So many spooky things happen at night. If you’ve read much on this blog you’ll know I blushingly confess to a horror movie addiction. So much so that I wrote a book about it. Friends occasionally feed this fear by sending me stories of strange, nocturnal happenings that are frequently posted on the internet. All kinds of odd creatures roam the night: dog-men, goat-men, lizard-men (and they mostly seem to be male, for whatever reason). It’s enough to keep you inside once the sun sets. Of course, if you read this blog you know that I’m an extreme morning person. Sleeping in, for me, means getting out of bed at 4 a.m. instead of 3:00. Yes, it’s often dark at that time of day, and horror movies teach us that demons are particularly active around 3 o’clock. But then the sun comes up, and everything’s okay. Until the next twilight.
Now that December’s here, I find myself out in the dark more than usually occurs for a guy who gets up so early. After the time change—for which there exists no logical reason—it’s dark by the time I climb off the bus from my day job in New York City. The other day I was compelled to drive after dark. It was only just after 6 p.m., but that’s getting late for me. I scan the road looking for deer. A thought occurred to me—what if I see something weird cross the road? What would I do? A few moments later I was startled to see a woman and child beside the street. I was prepared to stop since—and this is apparently an unknown fact—it is the law in New Jersey to stop for pedestrians in a crosswalk. The young boy then made a dash in front of my car. The woman grabbed him and yelled. They weren’t crossing as they struggled at the roadside, so I slowed down but drove on. “That was weird,” my wife said, “that boy was in his bare feet.”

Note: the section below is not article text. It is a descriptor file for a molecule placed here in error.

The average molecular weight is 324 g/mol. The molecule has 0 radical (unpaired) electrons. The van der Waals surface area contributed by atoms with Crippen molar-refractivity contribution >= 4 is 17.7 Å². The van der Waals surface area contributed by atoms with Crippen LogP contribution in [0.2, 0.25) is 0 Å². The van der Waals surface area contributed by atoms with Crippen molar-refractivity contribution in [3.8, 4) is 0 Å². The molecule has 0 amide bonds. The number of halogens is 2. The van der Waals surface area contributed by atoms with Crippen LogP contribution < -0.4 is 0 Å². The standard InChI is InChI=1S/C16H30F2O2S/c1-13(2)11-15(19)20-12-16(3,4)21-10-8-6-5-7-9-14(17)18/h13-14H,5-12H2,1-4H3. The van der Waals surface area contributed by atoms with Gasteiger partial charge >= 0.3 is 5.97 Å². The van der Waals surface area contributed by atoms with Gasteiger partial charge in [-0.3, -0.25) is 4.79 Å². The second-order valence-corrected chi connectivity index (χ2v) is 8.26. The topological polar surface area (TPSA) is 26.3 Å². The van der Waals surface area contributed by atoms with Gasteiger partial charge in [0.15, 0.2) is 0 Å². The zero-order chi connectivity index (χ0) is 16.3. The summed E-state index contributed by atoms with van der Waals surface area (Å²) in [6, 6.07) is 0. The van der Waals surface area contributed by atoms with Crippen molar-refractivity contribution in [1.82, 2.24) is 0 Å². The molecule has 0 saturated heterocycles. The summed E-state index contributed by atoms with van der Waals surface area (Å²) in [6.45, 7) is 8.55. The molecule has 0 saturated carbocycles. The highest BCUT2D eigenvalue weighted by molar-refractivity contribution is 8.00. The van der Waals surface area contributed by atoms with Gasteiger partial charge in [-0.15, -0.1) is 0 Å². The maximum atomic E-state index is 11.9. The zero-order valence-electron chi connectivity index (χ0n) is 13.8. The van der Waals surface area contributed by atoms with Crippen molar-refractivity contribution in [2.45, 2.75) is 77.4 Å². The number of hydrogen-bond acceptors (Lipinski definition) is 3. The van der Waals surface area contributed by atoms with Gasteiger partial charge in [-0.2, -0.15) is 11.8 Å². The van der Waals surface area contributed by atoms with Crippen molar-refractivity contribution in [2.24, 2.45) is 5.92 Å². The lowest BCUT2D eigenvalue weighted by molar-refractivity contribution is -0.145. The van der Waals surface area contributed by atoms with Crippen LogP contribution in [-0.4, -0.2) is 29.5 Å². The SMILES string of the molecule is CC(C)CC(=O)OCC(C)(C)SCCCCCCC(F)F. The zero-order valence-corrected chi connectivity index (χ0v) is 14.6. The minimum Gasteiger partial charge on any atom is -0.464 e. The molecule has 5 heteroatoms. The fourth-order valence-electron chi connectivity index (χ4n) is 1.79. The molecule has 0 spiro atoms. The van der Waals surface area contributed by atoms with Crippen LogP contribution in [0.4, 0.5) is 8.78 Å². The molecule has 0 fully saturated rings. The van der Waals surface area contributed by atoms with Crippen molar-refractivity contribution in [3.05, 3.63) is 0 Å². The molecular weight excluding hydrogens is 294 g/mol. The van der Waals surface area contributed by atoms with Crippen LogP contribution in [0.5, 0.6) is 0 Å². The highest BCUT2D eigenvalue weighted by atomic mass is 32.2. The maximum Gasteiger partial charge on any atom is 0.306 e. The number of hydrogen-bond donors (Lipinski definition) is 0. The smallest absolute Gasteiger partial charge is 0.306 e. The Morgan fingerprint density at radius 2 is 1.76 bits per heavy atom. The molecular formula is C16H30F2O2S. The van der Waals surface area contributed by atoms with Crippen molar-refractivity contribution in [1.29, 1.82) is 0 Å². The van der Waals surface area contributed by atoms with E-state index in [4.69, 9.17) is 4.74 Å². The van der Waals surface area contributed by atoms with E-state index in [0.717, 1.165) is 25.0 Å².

It was 40 degrees (Fahrenheit) outside. This wasn’t one of New Jersey’s famed haunted roads, even. It was a comfortably affluent suburban street. The image stayed in my mind. There’s only so much you can do when driving in traffic. Yes, it was night, but this is New Jersey—there’s always traffic. Did anybody else see what we saw? What was happening here? Why was I so afraid? Fear is the most honest of our emotions. Without it no organism could long survive in this hostile world. After nightfall even governments are at their worst.
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